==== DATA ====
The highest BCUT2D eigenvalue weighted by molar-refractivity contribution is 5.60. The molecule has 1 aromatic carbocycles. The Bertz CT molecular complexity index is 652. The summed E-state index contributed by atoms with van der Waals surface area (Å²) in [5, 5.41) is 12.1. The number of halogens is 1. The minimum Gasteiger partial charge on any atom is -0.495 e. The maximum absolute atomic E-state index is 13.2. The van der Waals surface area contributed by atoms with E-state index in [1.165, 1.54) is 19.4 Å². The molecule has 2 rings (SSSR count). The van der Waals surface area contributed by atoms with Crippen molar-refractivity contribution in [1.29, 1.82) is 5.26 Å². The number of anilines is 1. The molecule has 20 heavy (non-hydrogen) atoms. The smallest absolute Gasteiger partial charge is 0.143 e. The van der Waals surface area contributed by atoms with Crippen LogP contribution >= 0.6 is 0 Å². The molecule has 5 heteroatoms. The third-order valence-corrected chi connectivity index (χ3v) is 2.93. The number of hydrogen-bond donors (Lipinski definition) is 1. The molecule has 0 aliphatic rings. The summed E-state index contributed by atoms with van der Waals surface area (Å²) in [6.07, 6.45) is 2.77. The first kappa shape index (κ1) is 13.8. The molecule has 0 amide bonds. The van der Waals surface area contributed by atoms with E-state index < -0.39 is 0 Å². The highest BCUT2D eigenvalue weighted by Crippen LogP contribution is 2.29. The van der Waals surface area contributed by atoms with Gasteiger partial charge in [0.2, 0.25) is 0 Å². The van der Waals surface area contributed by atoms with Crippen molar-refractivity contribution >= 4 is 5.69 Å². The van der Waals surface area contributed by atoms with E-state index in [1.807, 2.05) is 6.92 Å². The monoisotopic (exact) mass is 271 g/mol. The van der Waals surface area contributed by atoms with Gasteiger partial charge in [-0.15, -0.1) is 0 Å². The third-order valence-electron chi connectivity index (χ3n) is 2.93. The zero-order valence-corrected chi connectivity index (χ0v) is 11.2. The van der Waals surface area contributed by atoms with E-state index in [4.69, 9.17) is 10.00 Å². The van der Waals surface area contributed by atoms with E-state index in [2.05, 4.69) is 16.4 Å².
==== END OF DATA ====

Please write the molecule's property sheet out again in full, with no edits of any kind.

The highest BCUT2D eigenvalue weighted by molar-refractivity contribution is 5.60. The molecule has 1 aromatic carbocycles. The Bertz CT molecular complexity index is 652. The summed E-state index contributed by atoms with van der Waals surface area (Å²) in [5, 5.41) is 12.1. The number of halogens is 1. The minimum Gasteiger partial charge on any atom is -0.495 e. The maximum absolute atomic E-state index is 13.2. The van der Waals surface area contributed by atoms with E-state index in [1.165, 1.54) is 19.4 Å². The molecule has 2 rings (SSSR count). The van der Waals surface area contributed by atoms with Crippen molar-refractivity contribution in [1.29, 1.82) is 5.26 Å². The number of anilines is 1. The molecule has 20 heavy (non-hydrogen) atoms. The smallest absolute Gasteiger partial charge is 0.143 e. The van der Waals surface area contributed by atoms with Crippen LogP contribution >= 0.6 is 0 Å². The molecule has 5 heteroatoms. The third-order valence-corrected chi connectivity index (χ3v) is 2.93. The number of hydrogen-bond donors (Lipinski definition) is 1. The molecule has 0 aliphatic rings. The summed E-state index contributed by atoms with van der Waals surface area (Å²) in [6.07, 6.45) is 2.77. The first kappa shape index (κ1) is 13.8. The molecule has 0 amide bonds. The van der Waals surface area contributed by atoms with E-state index < -0.39 is 0 Å². The highest BCUT2D eigenvalue weighted by Crippen LogP contribution is 2.29. The van der Waals surface area contributed by atoms with Gasteiger partial charge in [0.2, 0.25) is 0 Å². The van der Waals surface area contributed by atoms with Crippen molar-refractivity contribution >= 4 is 5.69 Å². The van der Waals surface area contributed by atoms with E-state index in [1.807, 2.05) is 6.92 Å². The monoisotopic (exact) mass is 271 g/mol. The van der Waals surface area contributed by atoms with Gasteiger partial charge in [-0.15, -0.1) is 0 Å². The third-order valence-electron chi connectivity index (χ3n) is 2.93. The zero-order valence-corrected chi connectivity index (χ0v) is 11.2. The van der Waals surface area contributed by atoms with E-state index in [4.69, 9.17) is 10.00 Å². The van der Waals surface area contributed by atoms with E-state index in [2.05, 4.69) is 16.4 Å².